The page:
I recently watched the fully restored, unedited version of Battleship Potemkin. All the greys and silvers have been buffed and polished and it looks gorgeous. The original score by Edmund Meisel has also been re-recorded with a few minor alterations and it sounds crisp, booming and surging with the ebbs and flows of the Black Sea, the setting for the film.
Eisenstein based the film on the 1905 mutiny on the Russian battleship Potemkin and transformed the event into a metaphor for Lenin's ideal of revolution in general:
"Revolution is war. Of all the wars known in history it is the only lawful, rightful, just and truly great war. In Russia this war has been declared and begun."
At the time of its release in 1925, film was considered to be a fluid medium, open to edits and reinterpretations. Meisel's score was lost and substituted for a time with music by Shostakovich and others, including a version by the Pet Shop Boys as recently as 2004. Eisenstein said, "I told Meisel I wanted the score to be rhythm, rhythm, and, above all, pure rhythm," and the composer succeeded in delivering a riveting soundtrack in only twelve days.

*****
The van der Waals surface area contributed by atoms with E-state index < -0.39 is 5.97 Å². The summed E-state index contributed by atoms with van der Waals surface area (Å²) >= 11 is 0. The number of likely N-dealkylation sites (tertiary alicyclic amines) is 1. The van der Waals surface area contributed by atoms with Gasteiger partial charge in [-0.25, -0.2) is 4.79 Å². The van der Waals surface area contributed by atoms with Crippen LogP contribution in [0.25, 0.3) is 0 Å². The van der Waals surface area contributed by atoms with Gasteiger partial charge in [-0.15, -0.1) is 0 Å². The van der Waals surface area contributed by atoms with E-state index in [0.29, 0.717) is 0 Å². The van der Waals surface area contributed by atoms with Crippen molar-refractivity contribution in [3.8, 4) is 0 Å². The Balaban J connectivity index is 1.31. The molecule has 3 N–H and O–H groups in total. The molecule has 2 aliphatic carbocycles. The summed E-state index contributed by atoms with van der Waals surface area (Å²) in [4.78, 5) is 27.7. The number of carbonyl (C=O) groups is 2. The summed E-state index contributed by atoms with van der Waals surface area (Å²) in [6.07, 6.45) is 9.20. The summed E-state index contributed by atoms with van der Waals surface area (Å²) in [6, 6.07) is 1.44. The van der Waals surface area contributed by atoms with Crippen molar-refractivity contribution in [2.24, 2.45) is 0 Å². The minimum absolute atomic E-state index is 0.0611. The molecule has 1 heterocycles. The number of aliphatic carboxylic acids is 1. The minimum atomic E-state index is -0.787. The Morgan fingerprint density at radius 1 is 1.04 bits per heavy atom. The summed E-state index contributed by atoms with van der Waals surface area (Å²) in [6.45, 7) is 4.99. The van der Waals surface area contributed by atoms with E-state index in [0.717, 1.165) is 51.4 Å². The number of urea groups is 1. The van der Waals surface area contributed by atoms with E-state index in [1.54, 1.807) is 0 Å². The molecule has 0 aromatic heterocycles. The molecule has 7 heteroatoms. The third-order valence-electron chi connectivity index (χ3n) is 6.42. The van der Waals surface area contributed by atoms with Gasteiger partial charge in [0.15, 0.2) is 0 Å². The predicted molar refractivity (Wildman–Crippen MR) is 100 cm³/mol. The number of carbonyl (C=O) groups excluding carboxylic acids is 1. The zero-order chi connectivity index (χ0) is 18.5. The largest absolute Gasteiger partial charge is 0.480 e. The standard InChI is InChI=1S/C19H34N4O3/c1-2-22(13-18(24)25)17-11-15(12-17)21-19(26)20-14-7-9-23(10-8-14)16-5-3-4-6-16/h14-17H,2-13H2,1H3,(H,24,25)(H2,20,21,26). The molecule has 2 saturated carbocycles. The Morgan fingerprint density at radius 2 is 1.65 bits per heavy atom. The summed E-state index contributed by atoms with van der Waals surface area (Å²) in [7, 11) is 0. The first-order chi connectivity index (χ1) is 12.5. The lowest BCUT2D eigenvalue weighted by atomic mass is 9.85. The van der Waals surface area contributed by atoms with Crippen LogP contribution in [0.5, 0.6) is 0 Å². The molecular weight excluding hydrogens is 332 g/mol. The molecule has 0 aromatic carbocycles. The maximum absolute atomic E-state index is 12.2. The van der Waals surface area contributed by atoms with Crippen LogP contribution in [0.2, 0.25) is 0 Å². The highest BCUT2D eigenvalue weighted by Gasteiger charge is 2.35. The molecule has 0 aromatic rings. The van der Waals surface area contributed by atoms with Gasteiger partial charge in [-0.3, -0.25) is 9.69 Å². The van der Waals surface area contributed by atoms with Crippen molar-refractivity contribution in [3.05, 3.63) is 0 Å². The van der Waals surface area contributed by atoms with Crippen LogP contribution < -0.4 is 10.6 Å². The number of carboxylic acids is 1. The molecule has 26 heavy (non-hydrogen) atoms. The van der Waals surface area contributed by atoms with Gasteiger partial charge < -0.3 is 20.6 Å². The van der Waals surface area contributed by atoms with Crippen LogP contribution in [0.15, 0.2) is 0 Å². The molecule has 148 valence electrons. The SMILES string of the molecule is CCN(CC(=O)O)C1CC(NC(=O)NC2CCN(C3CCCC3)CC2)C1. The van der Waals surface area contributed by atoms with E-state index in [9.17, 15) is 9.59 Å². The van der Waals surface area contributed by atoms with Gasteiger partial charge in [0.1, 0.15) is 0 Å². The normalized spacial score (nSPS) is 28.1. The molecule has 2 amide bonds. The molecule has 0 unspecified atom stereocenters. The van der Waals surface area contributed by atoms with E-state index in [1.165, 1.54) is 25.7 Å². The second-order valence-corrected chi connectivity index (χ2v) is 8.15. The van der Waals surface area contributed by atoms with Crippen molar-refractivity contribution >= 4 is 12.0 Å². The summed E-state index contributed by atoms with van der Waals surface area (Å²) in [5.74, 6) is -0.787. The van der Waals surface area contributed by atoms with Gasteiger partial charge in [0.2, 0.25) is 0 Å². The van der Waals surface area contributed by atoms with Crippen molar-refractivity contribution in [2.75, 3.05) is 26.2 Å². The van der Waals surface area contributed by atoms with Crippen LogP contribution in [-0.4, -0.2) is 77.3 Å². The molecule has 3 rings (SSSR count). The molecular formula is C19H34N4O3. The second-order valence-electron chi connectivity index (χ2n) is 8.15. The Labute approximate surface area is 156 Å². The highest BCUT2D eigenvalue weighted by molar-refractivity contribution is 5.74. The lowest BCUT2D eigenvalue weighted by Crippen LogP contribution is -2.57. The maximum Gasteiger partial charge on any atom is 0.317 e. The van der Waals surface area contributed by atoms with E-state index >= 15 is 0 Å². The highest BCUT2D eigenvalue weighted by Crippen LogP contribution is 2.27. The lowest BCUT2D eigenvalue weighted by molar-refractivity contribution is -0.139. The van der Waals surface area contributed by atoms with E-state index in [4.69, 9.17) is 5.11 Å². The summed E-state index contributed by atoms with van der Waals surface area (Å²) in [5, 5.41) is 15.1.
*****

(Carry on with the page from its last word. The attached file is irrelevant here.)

It was banned, heavily edited and given an 'R' rating whenever it was shown in the west for fear it might stir up the riff-raff. It's a stirring testimonial to the power of early silent film and transcends propaganda simply because the drama is stronger than its didacticism. It was also considered to be extremely violent for its time, with most versions editing this scene out and more:
The image inspired some of the artist Francis Bacon's more disturbing work like this "Study After Velazquez's Portrait of Pope Innocent X":
Here's an unedited version of the famous "Odessa Steps" scene: